Using Scientific Purposes to Improve Student Writing & Understanding in Undergraduate Biology Project-Based Laboratories
Kosinski-Collins, Melissa, Gordon-Messer, Susannah, The American Biology Teacher
Several important studies have emphasized the need for curricular change in undergraduate laboratories and lectures such that students can begin to understand the biological concepts amid torrents of seemingly unrelated facts (Howard Hughes Medical Institute, 1996; National Science Foundation, 1996; National Research Council, 2003). In response to these reports, it has been suggested that college-level laboratories be changed from "cookbook," isolated protocols to multiday, project-based procedures to help students understand the true nature of the scientific process and increase their overall understanding of the multistep, sequential nature of research (National Science Teachers Association, 2001).
Over the past 4 years our two-semester introductory biology laboratory series has been renovated to consist of multiweek project-based labs in genetics, biochemistry, and bioinformatics. The students no longer perform single-day experiments that conclude with predictable results meant to simply familiarize them with various techniques. They now design their own proteins and perform their own genetic and genomic screens. Our students still enter lab expecting to "learn how to use" pieces of equipment like thermocylcers or fluorimeters. Although these are part of our teaching objectives, during the first few years of these course changes our students seemed to lose sight of the relevance of the research and could not understand which integrated biological concepts governed their bench research. We remedied this problem by having our students write a brief "purpose statement" for each lab. The students are asked to explain the "who, what, where, when, why, and how" of the science of the overall laboratory procedure in one or two sentences based on their reading of the protocol and background in advance of the laboratory session. The lab TA goes over the purpose before the students begin their experiments, stressing the "why" of the protocol in these discussions.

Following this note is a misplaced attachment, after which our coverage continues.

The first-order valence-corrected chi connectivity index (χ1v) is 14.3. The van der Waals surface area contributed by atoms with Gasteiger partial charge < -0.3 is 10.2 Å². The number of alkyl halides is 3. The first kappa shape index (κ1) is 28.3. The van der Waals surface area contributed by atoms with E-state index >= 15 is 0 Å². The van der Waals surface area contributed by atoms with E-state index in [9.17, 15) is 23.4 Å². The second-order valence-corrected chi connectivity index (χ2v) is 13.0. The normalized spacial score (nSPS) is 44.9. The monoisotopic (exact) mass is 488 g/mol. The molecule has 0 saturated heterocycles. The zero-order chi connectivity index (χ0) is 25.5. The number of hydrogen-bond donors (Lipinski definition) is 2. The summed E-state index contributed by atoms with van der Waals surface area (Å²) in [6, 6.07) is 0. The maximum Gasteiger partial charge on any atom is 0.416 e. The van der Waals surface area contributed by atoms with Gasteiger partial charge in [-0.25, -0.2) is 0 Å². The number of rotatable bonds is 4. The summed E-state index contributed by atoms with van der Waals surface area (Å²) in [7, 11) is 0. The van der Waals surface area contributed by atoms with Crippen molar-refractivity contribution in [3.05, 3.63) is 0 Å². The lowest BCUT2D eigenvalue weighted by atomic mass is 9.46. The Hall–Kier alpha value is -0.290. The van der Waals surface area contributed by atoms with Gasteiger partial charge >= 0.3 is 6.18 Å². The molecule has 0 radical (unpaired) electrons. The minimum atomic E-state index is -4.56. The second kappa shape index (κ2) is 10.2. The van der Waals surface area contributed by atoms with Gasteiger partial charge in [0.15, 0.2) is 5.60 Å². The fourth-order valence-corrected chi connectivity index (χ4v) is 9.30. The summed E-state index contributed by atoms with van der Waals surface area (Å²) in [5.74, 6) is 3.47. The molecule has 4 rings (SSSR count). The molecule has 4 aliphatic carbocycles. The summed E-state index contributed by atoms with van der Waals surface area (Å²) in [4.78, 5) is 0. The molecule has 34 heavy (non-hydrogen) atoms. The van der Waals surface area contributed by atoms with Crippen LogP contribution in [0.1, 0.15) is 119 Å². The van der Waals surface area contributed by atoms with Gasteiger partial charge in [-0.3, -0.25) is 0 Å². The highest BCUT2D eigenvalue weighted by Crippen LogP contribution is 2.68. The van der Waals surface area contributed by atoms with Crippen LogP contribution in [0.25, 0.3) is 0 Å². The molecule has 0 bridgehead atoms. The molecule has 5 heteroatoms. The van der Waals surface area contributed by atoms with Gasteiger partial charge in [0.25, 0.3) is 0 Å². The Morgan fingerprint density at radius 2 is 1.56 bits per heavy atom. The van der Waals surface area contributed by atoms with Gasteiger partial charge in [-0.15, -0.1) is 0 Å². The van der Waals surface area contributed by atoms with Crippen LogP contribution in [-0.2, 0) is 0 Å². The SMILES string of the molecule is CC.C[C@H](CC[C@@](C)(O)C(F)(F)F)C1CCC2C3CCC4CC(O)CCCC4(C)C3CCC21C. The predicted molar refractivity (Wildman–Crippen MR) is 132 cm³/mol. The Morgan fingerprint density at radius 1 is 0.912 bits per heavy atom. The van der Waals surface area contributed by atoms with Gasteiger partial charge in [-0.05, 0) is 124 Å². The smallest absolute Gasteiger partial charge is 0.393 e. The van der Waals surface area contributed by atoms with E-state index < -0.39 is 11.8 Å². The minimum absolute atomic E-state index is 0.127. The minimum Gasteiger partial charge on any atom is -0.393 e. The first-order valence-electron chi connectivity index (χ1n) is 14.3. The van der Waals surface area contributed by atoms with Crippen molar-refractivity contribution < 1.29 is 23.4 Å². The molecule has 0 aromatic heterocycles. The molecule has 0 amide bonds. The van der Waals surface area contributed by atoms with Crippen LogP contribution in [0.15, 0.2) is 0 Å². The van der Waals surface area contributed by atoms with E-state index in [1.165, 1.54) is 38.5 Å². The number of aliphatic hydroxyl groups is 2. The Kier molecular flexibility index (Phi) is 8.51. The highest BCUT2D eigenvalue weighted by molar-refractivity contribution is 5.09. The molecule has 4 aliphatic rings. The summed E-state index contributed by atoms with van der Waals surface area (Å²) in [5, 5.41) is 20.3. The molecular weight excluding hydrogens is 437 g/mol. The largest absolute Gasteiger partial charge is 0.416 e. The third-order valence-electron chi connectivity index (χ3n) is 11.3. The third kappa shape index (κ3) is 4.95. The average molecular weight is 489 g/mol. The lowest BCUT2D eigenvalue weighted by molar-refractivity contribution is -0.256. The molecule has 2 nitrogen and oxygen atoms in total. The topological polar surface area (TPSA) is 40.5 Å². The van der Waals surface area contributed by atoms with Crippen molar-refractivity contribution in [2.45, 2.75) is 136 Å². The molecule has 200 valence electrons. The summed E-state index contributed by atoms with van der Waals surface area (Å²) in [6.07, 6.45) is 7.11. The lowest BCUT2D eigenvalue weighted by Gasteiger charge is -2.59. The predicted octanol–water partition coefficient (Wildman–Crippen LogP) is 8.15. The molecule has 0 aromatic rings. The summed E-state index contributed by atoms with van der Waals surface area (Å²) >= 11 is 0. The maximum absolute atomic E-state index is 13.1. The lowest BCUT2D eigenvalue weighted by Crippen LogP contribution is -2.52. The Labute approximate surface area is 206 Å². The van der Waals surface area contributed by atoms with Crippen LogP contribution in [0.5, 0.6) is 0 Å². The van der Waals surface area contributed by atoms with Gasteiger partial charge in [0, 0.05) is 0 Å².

We have found that assigning scientific "purposes" helps our students in many aspects of the lab course. At the beginning of the class, we receive purposes for the initial labs that include such statements as "to understand how to perform SDS-PAGE" which transition into "purifying and characterizing mutant crystallin protein." Students begin to understand and focus on the concepts behind the labs. In addition, by emphasizing the "why" behind each week's experiment, the students see that our several-week experiments have a single scientific goal. …